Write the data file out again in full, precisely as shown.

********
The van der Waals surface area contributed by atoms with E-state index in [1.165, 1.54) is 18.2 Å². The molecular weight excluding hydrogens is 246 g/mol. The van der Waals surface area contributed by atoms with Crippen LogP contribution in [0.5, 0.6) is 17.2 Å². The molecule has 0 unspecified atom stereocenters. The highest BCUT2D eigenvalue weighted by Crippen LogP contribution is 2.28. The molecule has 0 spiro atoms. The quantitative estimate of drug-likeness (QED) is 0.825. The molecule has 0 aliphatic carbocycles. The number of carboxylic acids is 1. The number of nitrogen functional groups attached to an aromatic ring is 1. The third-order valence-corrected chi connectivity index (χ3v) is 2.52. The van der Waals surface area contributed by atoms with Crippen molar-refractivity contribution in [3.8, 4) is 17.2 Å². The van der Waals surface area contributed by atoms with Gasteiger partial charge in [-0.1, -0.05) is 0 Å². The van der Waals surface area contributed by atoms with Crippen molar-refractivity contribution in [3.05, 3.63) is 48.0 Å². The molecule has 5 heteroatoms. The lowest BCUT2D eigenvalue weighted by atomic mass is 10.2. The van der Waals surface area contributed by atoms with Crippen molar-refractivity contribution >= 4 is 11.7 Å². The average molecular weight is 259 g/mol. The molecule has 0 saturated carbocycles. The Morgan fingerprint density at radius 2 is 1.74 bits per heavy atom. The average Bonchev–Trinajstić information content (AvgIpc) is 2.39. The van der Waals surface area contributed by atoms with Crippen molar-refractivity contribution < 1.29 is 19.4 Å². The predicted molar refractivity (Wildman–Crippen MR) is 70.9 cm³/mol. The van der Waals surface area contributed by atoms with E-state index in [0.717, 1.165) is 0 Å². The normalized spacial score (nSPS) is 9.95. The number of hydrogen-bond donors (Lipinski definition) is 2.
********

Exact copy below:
The van der Waals surface area contributed by atoms with E-state index in [1.165, 1.54) is 18.2 Å². The molecular weight excluding hydrogens is 246 g/mol. The van der Waals surface area contributed by atoms with Crippen LogP contribution in [0.5, 0.6) is 17.2 Å². The molecule has 0 unspecified atom stereocenters. The highest BCUT2D eigenvalue weighted by Crippen LogP contribution is 2.28. The molecule has 0 spiro atoms. The quantitative estimate of drug-likeness (QED) is 0.825. The molecule has 0 aliphatic carbocycles. The number of carboxylic acids is 1. The number of nitrogen functional groups attached to an aromatic ring is 1. The third-order valence-corrected chi connectivity index (χ3v) is 2.52. The van der Waals surface area contributed by atoms with Crippen molar-refractivity contribution in [3.8, 4) is 17.2 Å². The van der Waals surface area contributed by atoms with Gasteiger partial charge in [-0.1, -0.05) is 0 Å². The van der Waals surface area contributed by atoms with Crippen molar-refractivity contribution in [3.05, 3.63) is 48.0 Å². The molecule has 5 heteroatoms. The lowest BCUT2D eigenvalue weighted by atomic mass is 10.2. The van der Waals surface area contributed by atoms with Crippen molar-refractivity contribution >= 4 is 11.7 Å². The average molecular weight is 259 g/mol. The molecule has 0 saturated carbocycles. The Morgan fingerprint density at radius 2 is 1.74 bits per heavy atom. The average Bonchev–Trinajstić information content (AvgIpc) is 2.39. The van der Waals surface area contributed by atoms with Crippen molar-refractivity contribution < 1.29 is 19.4 Å². The predicted molar refractivity (Wildman–Crippen MR) is 70.9 cm³/mol. The van der Waals surface area contributed by atoms with E-state index in [0.717, 1.165) is 0 Å². The normalized spacial score (nSPS) is 9.95. The number of hydrogen-bond donors (Lipinski definition) is 2.